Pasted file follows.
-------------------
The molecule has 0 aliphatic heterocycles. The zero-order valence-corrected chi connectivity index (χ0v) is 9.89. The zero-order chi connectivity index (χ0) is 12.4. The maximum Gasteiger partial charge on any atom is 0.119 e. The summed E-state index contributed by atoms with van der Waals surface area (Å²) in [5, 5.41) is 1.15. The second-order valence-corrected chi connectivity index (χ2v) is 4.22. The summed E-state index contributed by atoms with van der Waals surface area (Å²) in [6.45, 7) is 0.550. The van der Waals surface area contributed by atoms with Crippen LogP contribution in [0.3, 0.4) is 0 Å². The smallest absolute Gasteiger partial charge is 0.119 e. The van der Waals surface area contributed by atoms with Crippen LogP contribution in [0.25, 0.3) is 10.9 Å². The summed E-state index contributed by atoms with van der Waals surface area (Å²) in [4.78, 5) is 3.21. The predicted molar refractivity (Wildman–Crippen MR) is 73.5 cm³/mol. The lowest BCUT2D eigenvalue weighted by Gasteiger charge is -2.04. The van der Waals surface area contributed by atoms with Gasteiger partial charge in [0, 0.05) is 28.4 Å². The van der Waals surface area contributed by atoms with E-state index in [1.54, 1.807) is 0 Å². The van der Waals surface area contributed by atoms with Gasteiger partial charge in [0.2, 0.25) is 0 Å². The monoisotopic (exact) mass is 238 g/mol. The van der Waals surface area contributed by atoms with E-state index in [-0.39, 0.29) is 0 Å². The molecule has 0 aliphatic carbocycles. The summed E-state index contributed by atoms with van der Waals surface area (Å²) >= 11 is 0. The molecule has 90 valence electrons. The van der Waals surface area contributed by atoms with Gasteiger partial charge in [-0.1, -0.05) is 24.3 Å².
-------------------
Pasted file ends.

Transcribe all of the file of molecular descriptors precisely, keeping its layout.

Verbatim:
The molecule has 0 aliphatic heterocycles. The zero-order valence-corrected chi connectivity index (χ0v) is 9.89. The zero-order chi connectivity index (χ0) is 12.4. The maximum Gasteiger partial charge on any atom is 0.119 e. The summed E-state index contributed by atoms with van der Waals surface area (Å²) in [5, 5.41) is 1.15. The second-order valence-corrected chi connectivity index (χ2v) is 4.22. The summed E-state index contributed by atoms with van der Waals surface area (Å²) in [6.45, 7) is 0.550. The van der Waals surface area contributed by atoms with Crippen LogP contribution in [0.3, 0.4) is 0 Å². The smallest absolute Gasteiger partial charge is 0.119 e. The van der Waals surface area contributed by atoms with Crippen LogP contribution in [0.25, 0.3) is 10.9 Å². The summed E-state index contributed by atoms with van der Waals surface area (Å²) in [4.78, 5) is 3.21. The predicted molar refractivity (Wildman–Crippen MR) is 73.5 cm³/mol. The lowest BCUT2D eigenvalue weighted by Gasteiger charge is -2.04. The van der Waals surface area contributed by atoms with Gasteiger partial charge in [0, 0.05) is 28.4 Å². The van der Waals surface area contributed by atoms with E-state index in [1.54, 1.807) is 0 Å². The van der Waals surface area contributed by atoms with Gasteiger partial charge in [0.2, 0.25) is 0 Å². The monoisotopic (exact) mass is 238 g/mol. The van der Waals surface area contributed by atoms with E-state index in [-0.39, 0.29) is 0 Å². The molecule has 0 aliphatic carbocycles. The summed E-state index contributed by atoms with van der Waals surface area (Å²) >= 11 is 0. The molecule has 90 valence electrons. The van der Waals surface area contributed by atoms with Gasteiger partial charge in [-0.1, -0.05) is 24.3 Å².